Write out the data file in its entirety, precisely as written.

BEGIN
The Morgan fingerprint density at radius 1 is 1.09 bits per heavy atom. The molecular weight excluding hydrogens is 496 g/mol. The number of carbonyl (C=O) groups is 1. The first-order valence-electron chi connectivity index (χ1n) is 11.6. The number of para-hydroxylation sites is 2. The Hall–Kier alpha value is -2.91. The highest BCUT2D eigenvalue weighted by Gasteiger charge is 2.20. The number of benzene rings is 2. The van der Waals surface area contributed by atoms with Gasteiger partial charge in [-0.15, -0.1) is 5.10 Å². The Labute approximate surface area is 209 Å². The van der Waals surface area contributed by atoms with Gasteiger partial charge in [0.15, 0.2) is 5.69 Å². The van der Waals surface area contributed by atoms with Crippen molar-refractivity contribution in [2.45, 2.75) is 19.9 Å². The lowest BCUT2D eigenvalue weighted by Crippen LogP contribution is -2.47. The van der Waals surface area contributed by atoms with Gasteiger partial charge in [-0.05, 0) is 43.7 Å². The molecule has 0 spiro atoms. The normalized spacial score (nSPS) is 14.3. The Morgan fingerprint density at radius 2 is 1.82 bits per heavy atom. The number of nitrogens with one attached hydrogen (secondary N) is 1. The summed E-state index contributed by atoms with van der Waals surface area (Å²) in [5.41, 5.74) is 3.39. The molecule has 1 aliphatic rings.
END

The Morgan fingerprint density at radius 1 is 1.09 bits per heavy atom. The molecular weight excluding hydrogens is 496 g/mol. The number of carbonyl (C=O) groups is 1. The first-order valence-electron chi connectivity index (χ1n) is 11.6. The number of para-hydroxylation sites is 2. The Hall–Kier alpha value is -2.91. The highest BCUT2D eigenvalue weighted by Gasteiger charge is 2.20. The number of benzene rings is 2. The van der Waals surface area contributed by atoms with Gasteiger partial charge in [-0.15, -0.1) is 5.10 Å². The Labute approximate surface area is 209 Å². The van der Waals surface area contributed by atoms with Gasteiger partial charge in [0.15, 0.2) is 5.69 Å². The van der Waals surface area contributed by atoms with Crippen molar-refractivity contribution in [2.45, 2.75) is 19.9 Å². The lowest BCUT2D eigenvalue weighted by Crippen LogP contribution is -2.47. The van der Waals surface area contributed by atoms with Gasteiger partial charge in [-0.05, 0) is 43.7 Å². The molecule has 0 spiro atoms. The normalized spacial score (nSPS) is 14.3. The Morgan fingerprint density at radius 2 is 1.82 bits per heavy atom. The number of nitrogens with one attached hydrogen (secondary N) is 1. The summed E-state index contributed by atoms with van der Waals surface area (Å²) in [5.41, 5.74) is 3.39. The molecule has 1 aliphatic rings.